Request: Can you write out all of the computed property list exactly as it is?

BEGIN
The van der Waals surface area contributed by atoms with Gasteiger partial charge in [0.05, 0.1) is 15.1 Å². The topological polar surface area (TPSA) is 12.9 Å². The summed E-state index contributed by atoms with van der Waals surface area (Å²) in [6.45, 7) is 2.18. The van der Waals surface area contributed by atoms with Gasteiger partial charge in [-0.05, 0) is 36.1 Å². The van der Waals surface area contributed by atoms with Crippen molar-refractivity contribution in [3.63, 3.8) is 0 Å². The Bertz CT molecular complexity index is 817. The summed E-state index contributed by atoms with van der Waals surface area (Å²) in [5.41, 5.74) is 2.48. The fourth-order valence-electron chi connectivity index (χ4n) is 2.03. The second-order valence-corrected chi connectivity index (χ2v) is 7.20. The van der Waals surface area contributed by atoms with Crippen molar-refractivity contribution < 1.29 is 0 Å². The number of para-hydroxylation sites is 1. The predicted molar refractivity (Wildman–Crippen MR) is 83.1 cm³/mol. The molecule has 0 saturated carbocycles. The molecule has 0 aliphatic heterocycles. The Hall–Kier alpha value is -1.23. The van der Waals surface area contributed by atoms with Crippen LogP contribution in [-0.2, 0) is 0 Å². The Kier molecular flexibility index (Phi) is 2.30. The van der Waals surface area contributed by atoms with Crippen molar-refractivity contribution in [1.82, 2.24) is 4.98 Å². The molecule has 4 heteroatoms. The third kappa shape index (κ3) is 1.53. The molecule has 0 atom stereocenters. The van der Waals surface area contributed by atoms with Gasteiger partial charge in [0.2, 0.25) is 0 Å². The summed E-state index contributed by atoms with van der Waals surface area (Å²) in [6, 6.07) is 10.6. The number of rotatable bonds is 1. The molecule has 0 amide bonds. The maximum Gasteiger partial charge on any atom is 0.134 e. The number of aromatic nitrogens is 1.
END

The van der Waals surface area contributed by atoms with Gasteiger partial charge in [0.05, 0.1) is 15.1 Å². The topological polar surface area (TPSA) is 12.9 Å². The summed E-state index contributed by atoms with van der Waals surface area (Å²) in [6.45, 7) is 2.18. The van der Waals surface area contributed by atoms with Gasteiger partial charge in [-0.05, 0) is 36.1 Å². The van der Waals surface area contributed by atoms with Crippen molar-refractivity contribution in [3.63, 3.8) is 0 Å². The Bertz CT molecular complexity index is 817. The summed E-state index contributed by atoms with van der Waals surface area (Å²) in [5.41, 5.74) is 2.48. The fourth-order valence-electron chi connectivity index (χ4n) is 2.03. The second-order valence-corrected chi connectivity index (χ2v) is 7.20. The van der Waals surface area contributed by atoms with Crippen molar-refractivity contribution < 1.29 is 0 Å². The number of para-hydroxylation sites is 1. The predicted molar refractivity (Wildman–Crippen MR) is 83.1 cm³/mol. The molecule has 0 saturated carbocycles. The molecule has 0 aliphatic heterocycles. The Hall–Kier alpha value is -1.23. The van der Waals surface area contributed by atoms with Crippen LogP contribution in [-0.2, 0) is 0 Å². The Kier molecular flexibility index (Phi) is 2.30. The van der Waals surface area contributed by atoms with Crippen molar-refractivity contribution in [1.82, 2.24) is 4.98 Å². The molecule has 4 heteroatoms. The third kappa shape index (κ3) is 1.53. The molecule has 0 atom stereocenters. The van der Waals surface area contributed by atoms with Gasteiger partial charge in [0.2, 0.25) is 0 Å². The summed E-state index contributed by atoms with van der Waals surface area (Å²) in [6, 6.07) is 10.6. The number of rotatable bonds is 1. The molecule has 0 amide bonds. The maximum Gasteiger partial charge on any atom is 0.134 e. The number of aromatic nitrogens is 1.